Why was Louis Farrakhan, the racist leader of the Nation of Islam, which even most of the left will acknowledge is a racist hate group, a few steps away from Bill Clinton, front and center, at Aretha Franklin's funeral?

The same reason he was at a Congressional Black Caucus meeting smiling with Obama.

The same reason top Black Lives Matter and Women's March figures either praise him or refuse to disavow him.

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Farrakhan is a racist and an anti-Semite. He has praised Hitler, suggested that Jews were using pot to make black men gay, and spewed every possible hateful and ugly thing that the left claims to disavow. But while he may, in theory, be unacceptable in society, he is a major and mainstream figure within the black community. That's why scenes like these keep playing out.

The Dems have a winking relationship with Farrakhan. They meet with him quietly and pretend he's not there most of the time. They call him Minister Farrakhan when they're asked to disavow him. And Calypso Louie keeps on grinning because he's got photos with them.

Just like he did with Obama.

And when he feels like it, he can release them.

Farrakhan's existence, his prominence, puts the lie to the myth that racism is an exclusively white problem. And the only way for the left to deal with that is a combination of whataboutism and ignoring the issue.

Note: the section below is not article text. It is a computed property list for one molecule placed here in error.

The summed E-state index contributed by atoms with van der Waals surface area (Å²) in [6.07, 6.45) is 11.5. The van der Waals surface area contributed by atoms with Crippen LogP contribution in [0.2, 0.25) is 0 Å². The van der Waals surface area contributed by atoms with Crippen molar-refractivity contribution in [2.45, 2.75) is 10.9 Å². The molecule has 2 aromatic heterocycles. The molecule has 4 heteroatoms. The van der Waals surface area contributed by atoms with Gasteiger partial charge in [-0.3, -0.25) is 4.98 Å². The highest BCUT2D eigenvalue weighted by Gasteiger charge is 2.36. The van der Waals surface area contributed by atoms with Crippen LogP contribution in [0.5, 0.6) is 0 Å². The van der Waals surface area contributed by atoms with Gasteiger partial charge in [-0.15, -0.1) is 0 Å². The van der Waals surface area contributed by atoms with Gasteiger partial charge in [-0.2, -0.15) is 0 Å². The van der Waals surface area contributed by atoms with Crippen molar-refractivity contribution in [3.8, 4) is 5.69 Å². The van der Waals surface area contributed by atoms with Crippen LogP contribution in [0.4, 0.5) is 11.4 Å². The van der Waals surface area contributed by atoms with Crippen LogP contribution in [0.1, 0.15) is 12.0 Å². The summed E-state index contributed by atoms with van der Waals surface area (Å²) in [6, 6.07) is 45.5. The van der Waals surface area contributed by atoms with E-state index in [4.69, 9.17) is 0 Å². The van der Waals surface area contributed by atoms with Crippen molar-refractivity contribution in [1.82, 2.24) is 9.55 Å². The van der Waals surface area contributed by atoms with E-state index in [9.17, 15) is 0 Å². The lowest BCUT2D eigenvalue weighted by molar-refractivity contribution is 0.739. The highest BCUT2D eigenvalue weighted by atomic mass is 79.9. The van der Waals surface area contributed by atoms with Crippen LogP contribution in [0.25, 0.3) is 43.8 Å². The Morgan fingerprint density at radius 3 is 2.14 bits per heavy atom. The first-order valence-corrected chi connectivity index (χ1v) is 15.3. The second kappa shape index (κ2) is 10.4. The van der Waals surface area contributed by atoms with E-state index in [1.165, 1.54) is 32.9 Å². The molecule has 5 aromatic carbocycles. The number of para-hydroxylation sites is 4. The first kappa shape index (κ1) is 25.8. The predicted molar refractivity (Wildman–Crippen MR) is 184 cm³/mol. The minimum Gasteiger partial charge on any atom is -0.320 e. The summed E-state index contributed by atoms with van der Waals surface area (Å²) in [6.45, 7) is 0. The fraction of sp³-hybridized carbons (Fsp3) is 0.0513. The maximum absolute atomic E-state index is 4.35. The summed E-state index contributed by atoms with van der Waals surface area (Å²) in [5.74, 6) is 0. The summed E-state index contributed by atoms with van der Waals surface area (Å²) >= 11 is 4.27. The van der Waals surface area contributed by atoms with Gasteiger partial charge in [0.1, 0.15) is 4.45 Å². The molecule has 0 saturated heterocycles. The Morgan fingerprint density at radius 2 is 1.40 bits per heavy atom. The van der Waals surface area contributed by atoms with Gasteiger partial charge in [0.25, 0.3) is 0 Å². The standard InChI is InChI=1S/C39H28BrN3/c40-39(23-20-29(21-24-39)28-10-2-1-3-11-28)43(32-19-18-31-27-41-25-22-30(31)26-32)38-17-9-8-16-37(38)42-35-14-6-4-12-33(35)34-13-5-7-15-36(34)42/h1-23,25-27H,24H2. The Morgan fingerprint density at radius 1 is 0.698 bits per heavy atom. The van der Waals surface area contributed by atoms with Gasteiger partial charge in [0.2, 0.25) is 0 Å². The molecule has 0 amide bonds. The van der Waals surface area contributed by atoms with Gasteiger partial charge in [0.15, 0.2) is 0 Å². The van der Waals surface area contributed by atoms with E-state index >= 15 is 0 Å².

But Farrakhan is a symptom. He's front and center because sizable portions of the black community, including its elites, want him there. He's there because black leaders, new and old, reckon with his influence, or find him inspiring, including the new generation like Tamika Mallory. And yes, that includes his virulent racism and anti-Semitism. It all fits into the black nationalist package.

The problem isn't Farrakhan. The problem is tolerance for racism in the black community internally and tolerance for it externally on the left. Without those things, Farrakhan wouldn't have been standing a few feet away from a former president.

The black community has a racism problem. Farrakhan is the symptom.

Article posted with permission from Daniel Greenfield

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